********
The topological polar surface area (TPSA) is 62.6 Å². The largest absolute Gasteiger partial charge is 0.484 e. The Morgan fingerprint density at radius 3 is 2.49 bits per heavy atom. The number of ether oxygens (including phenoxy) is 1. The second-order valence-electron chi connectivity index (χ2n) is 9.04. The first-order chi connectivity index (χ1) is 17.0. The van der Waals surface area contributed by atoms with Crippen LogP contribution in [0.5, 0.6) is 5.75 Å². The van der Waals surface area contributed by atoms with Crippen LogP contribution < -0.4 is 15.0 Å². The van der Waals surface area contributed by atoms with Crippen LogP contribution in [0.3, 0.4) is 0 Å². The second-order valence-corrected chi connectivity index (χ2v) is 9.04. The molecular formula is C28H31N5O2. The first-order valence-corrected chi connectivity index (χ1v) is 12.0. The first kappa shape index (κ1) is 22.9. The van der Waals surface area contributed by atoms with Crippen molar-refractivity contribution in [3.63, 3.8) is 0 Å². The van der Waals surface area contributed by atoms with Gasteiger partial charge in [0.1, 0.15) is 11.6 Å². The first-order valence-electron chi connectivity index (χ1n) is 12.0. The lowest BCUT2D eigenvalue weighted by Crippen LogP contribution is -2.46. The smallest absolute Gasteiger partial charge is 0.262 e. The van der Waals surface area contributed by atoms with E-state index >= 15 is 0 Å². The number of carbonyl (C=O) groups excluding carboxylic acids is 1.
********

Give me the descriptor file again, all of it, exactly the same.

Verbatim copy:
The topological polar surface area (TPSA) is 62.6 Å². The largest absolute Gasteiger partial charge is 0.484 e. The Morgan fingerprint density at radius 3 is 2.49 bits per heavy atom. The number of ether oxygens (including phenoxy) is 1. The second-order valence-electron chi connectivity index (χ2n) is 9.04. The first-order chi connectivity index (χ1) is 17.0. The van der Waals surface area contributed by atoms with Crippen LogP contribution in [0.5, 0.6) is 5.75 Å². The van der Waals surface area contributed by atoms with Crippen LogP contribution < -0.4 is 15.0 Å². The van der Waals surface area contributed by atoms with Crippen LogP contribution in [0.3, 0.4) is 0 Å². The second-order valence-corrected chi connectivity index (χ2v) is 9.04. The molecular formula is C28H31N5O2. The first-order valence-corrected chi connectivity index (χ1v) is 12.0. The first kappa shape index (κ1) is 22.9. The van der Waals surface area contributed by atoms with Crippen molar-refractivity contribution in [3.63, 3.8) is 0 Å². The van der Waals surface area contributed by atoms with Gasteiger partial charge in [0.1, 0.15) is 11.6 Å². The first-order valence-electron chi connectivity index (χ1n) is 12.0. The lowest BCUT2D eigenvalue weighted by Crippen LogP contribution is -2.46. The smallest absolute Gasteiger partial charge is 0.262 e. The van der Waals surface area contributed by atoms with E-state index >= 15 is 0 Å². The number of carbonyl (C=O) groups excluding carboxylic acids is 1.